Virescent Green Metallic Bee
The fourth most commonly collected visitor of the Douglas aster is none other than my personal favorite, the virescent green metallic bee. These stunning bees are communal soil nesters and are members of the Halictidae family, cousins of the ligated furrow bee introduced above (4). I wrote a post about them for the “Pollinator of the Week” series last November that can be found here: http://blogs.oregonstate.edu/gardenecologylab/2017/11/13/pollinator-week-virescent-green-metallic-bee/
In addition to these bees, we also collected striped-sweat bees (Agapostemon texanus/angelicus), brown-winged furrow bees (Halictus farinosus), metallic sweat bees (Lasioglossum sp.), and common little leaf-cutter bees (Megachile brevis). We also collected with a number of long-horned bees (Melissodes) that have yet to be identified to species.
Walking the streets of Portland and seeing Douglas aster’s purple flowers still in bloom this late in October brings a smile to my face because it tells me that people are indeed planting this species. If only for its benefit to wildlife and pollinators in particular, that is still good news. As you may be able to tell from the information given above, we are still learning about these bee species while we are simultaneously working to save them — not just for future generations but for ourselves as well. Hopefully, by putting a “face” to the bees that visit and depend on these plants and our gardens, the bond that links us to them can be strengthened and our preference for them in our landscape enhanced.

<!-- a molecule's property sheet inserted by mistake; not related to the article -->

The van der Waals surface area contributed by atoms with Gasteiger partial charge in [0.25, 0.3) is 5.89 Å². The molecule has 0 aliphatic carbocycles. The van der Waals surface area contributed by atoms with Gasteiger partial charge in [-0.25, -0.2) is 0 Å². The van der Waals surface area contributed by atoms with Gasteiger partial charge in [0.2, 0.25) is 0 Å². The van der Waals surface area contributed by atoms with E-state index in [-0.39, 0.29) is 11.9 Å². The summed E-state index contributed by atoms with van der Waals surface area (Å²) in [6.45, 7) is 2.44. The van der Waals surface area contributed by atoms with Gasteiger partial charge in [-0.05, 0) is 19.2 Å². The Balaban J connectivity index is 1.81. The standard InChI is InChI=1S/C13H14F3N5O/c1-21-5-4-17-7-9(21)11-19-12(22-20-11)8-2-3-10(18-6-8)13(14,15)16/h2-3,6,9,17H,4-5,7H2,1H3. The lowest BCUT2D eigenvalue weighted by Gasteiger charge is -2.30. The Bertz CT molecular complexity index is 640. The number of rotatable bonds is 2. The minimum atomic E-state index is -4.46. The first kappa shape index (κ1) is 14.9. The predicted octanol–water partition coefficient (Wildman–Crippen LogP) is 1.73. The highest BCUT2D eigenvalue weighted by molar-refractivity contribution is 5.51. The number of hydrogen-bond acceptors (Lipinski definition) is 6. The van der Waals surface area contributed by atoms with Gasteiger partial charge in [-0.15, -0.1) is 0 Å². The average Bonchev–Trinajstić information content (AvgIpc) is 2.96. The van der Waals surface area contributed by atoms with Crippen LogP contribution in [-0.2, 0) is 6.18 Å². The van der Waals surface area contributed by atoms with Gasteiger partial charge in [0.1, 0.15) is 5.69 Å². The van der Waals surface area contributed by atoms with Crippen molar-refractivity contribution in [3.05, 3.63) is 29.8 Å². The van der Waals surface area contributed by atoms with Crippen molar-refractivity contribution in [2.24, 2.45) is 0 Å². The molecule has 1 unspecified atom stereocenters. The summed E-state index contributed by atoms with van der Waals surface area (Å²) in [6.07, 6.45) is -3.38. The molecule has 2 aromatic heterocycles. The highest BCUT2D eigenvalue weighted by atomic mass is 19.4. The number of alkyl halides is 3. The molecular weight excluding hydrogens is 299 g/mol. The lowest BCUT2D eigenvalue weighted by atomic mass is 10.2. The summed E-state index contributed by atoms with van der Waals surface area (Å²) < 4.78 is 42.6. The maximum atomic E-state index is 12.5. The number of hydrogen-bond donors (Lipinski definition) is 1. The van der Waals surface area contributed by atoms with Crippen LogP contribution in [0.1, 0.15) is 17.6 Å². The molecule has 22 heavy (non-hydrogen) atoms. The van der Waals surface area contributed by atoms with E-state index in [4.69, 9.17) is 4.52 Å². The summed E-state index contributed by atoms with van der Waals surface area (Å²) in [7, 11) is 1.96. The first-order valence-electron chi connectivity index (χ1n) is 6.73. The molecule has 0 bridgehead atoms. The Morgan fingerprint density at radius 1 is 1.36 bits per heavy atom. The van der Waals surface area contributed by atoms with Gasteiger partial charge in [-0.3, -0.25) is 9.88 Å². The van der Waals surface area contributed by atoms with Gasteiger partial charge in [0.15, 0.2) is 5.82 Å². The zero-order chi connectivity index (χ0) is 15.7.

- Geraldine A. Allen 2012, Symphyotrichum subspicatum, in Jepson Flora Project (eds.) Jepson eFlora, http://ucjeps.berkeley.edu/eflora/eflora_display.php?tid=88843, accessed on October 30, 2018.
- Langellotto, G. (2018, September 12). Do Gardeners Like the Same Flowers as Bees? [Blog post]. Retrieved from http://blogs.oregonstate.edu/gardenecologylab/2018/09/12/do-gardeners-like-the-same-flowers-as-bees/
- Anderson, A. (n.d.). First Look: Research Into Native Plants in the PNW Garden. Webinar. Retrieved from http://blogs.oregonstate.edu/gardenecologylab/2018/10/23/webinar-on-willamette-valley-native-plants-and-pollinators/
- Wilson, J. S., & Messinger Carril, O. (2016). The Bees In Your Backyard. Princeton, NJ: Princeton University Press.
- Dogterom, M. H., Matteoni, J. A., & Plowright, R. C. (1998). Pollination of Greenhouse Tomatoes by the North American Bombus vosnesenskii. Journal of Economic Entomology, 91(1), 71-75. doi:https://doi.org/10.1093/jee/91.1.71
- Oregon Department of Agriculture: Bee Pollinators of Oregon. (2016). Retrieved October 30, 2018, from https://odabeeguide.weebly.com